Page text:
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fail, and his ardour abate; his powers would remain unemployed and unimproved, and his capacities undeveloped.
Had man the knowledge of futurity, he would have no scope for his contrivance, skill, and sagacity, and would be little superior to the beasts of the field. The impenetrable darkness that shrouds futurity, impels us to reflect on the internal nature and quality of our actions, and to decide according to their general tendency. As all future events are uncertain, we are impelled to adhere to safe rules of prudence, and seek, in our temper and judgment, that stability and repose, which we should in vain look for from external things. We learn to submit to the decrees and dispensations of Providence, even when they seem adverse to our dearest hopes, and to trust in our Maker in the most trying scenes of human existence. If we foresaw the prosperity that would fall to our lot, our present joys would lose all their value; we should become peevishly impatient for the future, and even the arrival of future good would fail, to satisfy our anxious expectations.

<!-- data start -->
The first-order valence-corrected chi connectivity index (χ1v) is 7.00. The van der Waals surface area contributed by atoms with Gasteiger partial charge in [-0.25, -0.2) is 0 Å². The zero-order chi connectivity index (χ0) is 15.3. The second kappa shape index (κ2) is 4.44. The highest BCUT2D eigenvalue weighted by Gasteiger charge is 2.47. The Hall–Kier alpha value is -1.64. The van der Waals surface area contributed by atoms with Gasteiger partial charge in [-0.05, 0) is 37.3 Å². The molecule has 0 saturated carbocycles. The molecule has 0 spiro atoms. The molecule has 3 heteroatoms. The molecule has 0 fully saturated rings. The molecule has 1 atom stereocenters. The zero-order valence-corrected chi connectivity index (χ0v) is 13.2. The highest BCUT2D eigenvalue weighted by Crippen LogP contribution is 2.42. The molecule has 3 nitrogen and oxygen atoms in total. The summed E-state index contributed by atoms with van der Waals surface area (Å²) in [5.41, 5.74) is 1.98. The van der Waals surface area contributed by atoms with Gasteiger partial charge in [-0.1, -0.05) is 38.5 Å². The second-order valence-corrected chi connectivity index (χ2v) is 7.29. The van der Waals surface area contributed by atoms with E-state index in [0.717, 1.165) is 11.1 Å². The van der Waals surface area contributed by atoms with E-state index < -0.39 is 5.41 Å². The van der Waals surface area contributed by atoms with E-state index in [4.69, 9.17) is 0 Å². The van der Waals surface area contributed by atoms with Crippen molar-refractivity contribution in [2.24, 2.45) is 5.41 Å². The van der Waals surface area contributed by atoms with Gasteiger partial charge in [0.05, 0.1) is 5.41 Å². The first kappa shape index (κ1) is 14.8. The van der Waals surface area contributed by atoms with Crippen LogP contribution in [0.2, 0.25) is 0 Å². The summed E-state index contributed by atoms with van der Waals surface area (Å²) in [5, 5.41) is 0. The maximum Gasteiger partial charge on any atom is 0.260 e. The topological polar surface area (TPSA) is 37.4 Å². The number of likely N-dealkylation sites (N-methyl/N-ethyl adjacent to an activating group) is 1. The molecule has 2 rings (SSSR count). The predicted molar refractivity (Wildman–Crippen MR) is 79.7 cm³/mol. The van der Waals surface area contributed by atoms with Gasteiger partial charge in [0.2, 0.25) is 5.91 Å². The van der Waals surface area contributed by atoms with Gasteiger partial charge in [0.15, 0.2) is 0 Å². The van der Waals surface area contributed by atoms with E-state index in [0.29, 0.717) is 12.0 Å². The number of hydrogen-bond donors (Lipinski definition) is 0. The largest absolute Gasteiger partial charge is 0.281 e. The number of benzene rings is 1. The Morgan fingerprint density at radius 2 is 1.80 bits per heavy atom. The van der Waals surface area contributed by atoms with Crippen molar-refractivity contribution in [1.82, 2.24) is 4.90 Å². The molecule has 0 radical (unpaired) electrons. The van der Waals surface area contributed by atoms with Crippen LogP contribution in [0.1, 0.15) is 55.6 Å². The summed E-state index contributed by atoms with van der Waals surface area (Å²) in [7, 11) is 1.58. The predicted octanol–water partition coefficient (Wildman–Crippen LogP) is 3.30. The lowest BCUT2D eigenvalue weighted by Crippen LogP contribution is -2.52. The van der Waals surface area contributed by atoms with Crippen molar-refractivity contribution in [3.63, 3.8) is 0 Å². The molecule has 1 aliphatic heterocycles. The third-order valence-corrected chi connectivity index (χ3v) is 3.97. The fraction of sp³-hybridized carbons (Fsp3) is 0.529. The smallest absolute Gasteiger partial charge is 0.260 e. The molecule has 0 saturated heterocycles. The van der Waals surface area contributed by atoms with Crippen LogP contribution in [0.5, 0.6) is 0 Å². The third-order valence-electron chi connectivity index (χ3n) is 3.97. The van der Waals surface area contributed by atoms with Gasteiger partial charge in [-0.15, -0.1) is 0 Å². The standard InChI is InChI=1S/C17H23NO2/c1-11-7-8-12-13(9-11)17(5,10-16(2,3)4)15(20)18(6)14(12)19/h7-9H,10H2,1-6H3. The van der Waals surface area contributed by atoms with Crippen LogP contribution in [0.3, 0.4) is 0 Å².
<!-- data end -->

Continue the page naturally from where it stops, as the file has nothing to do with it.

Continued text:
And did we foresee the loss of present good, it would much diminish our joy in the possession of it. Whereas, ignorance of futurity enables us to enjoy all our present possessions, all the delights of love and friendship, all the charms of agreeable and hopeful prospects, all the pleasure of promising speculations, and laudable enterprises happily begun.